In this post, I’m aware that – to a certain extent – I will be delivering a backstage view of hacks I’ve used. This is a no-holds-barred account of what I have done previously to get in to conferences where cost has been the bottom line. It’s not all pretty, although I like to think this demonstrates some of the tenacity and determination.
If you have any additions to this list, please post them as comments – it would be great to hear your thoughts. 6 more cost-cutters to follow next week….
1. Pick Your Conference
When choosing what conferences to attend, there are various internal equations you will need to complete relating to the reputation of the conference, it’s projected audience, distance, size and so on. There are certain trends in these factors that the discerning delegate-wannabe will want to note, for example, industry conferences tend to cost more; postgraduate and not-for-profit conferences, substantially less. Other factors may depend on the number of ‘star’ (read: ‘expensive’) speakers, sponsors backing the event, the calibre of the venue and disciplinary culture. You need to investigate this to find what is viable for you. Here are two further tips:
Factor in Transport and Accommodation Transport and accommodation can be huge financial commitments. Fortunately, many conference organisers are aware of this – leading sometimes to counter-intuitive outcomes. For example, I have found it cheaper to attend conferences in Norway and Sweden than in my home country of the UK. This has been true when I have benefited from lower Nordic registration prices, favourable exchange rates, budget flights, and cheaper accommodation. Another tip for Swedish conferences is pack your swimmies, every hotel has a sauna. For great tips of cheaper travel and accommodation visit moneysavingexpert.com, I’ve also benefited from TripAdvisor’s reviews, which frequently help discern better budget accommodation.
Let the conference to come to you Whilst some routes and destinations are cheaper than others, remember that many international conferences tour like the royal courts of old. If you break the bank to attend a conference in a far flung and exotic location, be prepared for the next years’ expo to roll onto your doorstep. Some major conferences purposefully alternate continents, if you can catch them whilst they’re close, you will save money, time and carbon.
2. Be an Early Bird
First thing’s first, if you’re able to plan ahead, you will benefit. Early conference registration can frequently result in substantial savings as many conferences offer an ‘Early Bird Discount’, this early registration allows the organisers to better gauge projected numbers and marketing and can save you approximately 20% on registration fees.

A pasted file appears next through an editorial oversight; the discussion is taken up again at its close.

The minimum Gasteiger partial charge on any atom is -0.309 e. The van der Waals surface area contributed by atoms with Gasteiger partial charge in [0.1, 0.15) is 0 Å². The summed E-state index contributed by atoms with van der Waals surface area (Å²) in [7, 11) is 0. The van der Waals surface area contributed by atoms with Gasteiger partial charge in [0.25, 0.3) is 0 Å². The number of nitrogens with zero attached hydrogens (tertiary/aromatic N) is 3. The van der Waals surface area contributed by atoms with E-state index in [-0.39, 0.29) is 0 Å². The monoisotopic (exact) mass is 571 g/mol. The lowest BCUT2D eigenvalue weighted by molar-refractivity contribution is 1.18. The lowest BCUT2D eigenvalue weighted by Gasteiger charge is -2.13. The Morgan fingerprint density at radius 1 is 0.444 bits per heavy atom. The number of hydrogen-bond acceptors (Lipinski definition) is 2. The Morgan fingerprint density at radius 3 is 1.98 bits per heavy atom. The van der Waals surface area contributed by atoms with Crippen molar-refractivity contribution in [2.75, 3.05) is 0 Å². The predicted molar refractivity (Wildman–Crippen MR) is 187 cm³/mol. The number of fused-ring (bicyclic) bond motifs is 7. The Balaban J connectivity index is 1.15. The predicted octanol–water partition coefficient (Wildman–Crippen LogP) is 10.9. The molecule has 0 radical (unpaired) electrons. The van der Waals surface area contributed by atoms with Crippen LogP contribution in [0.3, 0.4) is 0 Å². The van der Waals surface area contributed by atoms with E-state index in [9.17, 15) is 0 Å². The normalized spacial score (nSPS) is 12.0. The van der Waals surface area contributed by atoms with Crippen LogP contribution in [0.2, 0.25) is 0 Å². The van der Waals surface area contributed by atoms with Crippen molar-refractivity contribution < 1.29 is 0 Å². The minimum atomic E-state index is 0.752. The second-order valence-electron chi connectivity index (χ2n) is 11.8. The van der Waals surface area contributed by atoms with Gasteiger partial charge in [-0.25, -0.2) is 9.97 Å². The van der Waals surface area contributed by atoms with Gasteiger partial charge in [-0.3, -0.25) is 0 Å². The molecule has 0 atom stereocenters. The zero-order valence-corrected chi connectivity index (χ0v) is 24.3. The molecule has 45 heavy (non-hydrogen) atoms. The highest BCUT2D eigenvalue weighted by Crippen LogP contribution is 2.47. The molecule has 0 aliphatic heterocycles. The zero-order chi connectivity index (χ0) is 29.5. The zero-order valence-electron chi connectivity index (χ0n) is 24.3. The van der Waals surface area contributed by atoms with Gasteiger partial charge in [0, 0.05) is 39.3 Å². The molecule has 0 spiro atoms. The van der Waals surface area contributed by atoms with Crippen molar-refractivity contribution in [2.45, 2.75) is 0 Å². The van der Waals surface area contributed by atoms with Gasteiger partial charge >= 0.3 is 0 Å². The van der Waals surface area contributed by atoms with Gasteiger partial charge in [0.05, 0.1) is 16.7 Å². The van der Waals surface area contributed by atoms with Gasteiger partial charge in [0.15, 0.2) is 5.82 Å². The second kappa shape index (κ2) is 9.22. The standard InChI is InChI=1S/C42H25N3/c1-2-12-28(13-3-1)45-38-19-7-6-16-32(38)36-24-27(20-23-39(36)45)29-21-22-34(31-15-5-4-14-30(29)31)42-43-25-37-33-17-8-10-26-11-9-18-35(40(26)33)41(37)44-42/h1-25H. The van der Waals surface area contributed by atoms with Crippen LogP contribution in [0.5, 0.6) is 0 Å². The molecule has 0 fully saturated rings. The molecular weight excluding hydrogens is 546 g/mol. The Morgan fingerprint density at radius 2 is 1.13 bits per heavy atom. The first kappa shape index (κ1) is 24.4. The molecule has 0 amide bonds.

3. Be a Student
Some, but not all, conferences offer student discounts – however, these can be poorly signposted. If you are a student, be sure to check if a discount is offered – contact the conference organisers directly if no discount is offered.
As a student you may also be eligible to for a grant or bursary to attend. Again, these are not always brilliantly advertised. It could be a line of text on the website, or even an unspoken understanding. I’ve found this to be particularly true of Scandinavian countries.
Finally, this might sound extreme, but if you are self-employed, or a freelancer, the savings to be made through student status (and via education discounts on software etc) may actually mean it is worth taking on part-time study.
4. Be a Member
In many academic fields leading conferences are organised by associations. Association membership may get you a cheaper ticked at registration. It may also come with added benefits in terms of a journal subscription, discussion list access, and/or professional newsletter. In my experience, membership is often far less than the saving you will make on the conference fee. Moreover, many memberships are themselves discounted to students, unwaged and other groups.
5. Be a Presenter
Presenting, unfortunately, does not necessarily imply that you will get any concession on conference registration or fees unless you are a keynote speaker. Some conferences will bank upon the fact that many delegates will attend because they are presenting.